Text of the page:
In Constitutional Goods, Alan Brudner seeks to articulate a novel conception of justice that will inform the content of the ideal liberal constitution. The content and justification of this conception ofjustice are the topics of this paper. The content of this novel conception ofjustice is constituted by what Brudner describes as an inclusive conception of liberalism, and its justification is grounded on an account of public reason that is presented in opposition to that of John Rawls. I argue that we should reject both the content and justification of Brudner’s conception ofjustice. Brudner is unable to construct an inclusive conception of liberalism from elements of libertarianism, egalitarianism, and communitarianism, and his account of public reason lacks the properties of fairness and reciprocity that differentiate a reasonable agreement from a modus vivendi. This paper therefore defends a Rawlsian political conception ofjustice and justification from Brudner’s criticisms and proposed alternatives.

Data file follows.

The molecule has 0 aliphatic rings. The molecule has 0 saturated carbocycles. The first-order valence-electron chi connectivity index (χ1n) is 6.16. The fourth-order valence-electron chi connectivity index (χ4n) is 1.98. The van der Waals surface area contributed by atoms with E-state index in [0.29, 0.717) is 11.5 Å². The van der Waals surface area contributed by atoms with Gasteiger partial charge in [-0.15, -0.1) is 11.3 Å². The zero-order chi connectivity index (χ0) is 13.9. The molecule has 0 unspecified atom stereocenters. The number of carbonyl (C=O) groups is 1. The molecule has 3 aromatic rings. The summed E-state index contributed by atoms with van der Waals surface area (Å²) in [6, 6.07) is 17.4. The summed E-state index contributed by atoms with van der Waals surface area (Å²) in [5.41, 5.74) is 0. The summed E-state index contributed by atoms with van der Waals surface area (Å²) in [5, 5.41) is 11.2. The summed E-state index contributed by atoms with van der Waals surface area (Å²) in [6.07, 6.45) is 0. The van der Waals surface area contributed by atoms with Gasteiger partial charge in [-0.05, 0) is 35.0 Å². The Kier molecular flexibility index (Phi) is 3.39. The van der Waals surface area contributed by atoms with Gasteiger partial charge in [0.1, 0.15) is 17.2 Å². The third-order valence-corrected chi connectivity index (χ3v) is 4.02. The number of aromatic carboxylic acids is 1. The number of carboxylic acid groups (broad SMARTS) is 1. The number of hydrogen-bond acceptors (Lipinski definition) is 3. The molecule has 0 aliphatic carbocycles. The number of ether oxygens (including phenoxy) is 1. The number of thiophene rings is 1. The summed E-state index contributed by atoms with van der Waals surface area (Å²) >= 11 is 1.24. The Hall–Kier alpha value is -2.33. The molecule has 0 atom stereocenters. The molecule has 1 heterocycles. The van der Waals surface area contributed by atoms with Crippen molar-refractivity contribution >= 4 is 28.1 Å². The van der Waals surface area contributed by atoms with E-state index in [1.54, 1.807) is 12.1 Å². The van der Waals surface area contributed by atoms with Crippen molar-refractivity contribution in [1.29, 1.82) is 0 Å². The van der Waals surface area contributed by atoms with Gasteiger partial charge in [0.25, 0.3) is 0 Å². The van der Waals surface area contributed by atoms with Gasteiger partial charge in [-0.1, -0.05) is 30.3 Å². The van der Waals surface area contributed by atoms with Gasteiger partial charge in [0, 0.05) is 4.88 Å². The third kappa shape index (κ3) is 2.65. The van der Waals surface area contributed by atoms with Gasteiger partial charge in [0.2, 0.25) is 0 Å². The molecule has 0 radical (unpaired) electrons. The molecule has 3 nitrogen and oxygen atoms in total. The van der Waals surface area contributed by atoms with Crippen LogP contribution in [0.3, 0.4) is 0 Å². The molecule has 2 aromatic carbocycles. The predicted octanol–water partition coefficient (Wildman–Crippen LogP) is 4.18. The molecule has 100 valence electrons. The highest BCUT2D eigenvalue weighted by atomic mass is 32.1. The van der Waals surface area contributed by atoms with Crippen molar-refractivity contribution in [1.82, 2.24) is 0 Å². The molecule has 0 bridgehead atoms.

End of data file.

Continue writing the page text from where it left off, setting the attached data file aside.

Email your librarian or administrator to recommend adding this journal to your organisation's collection.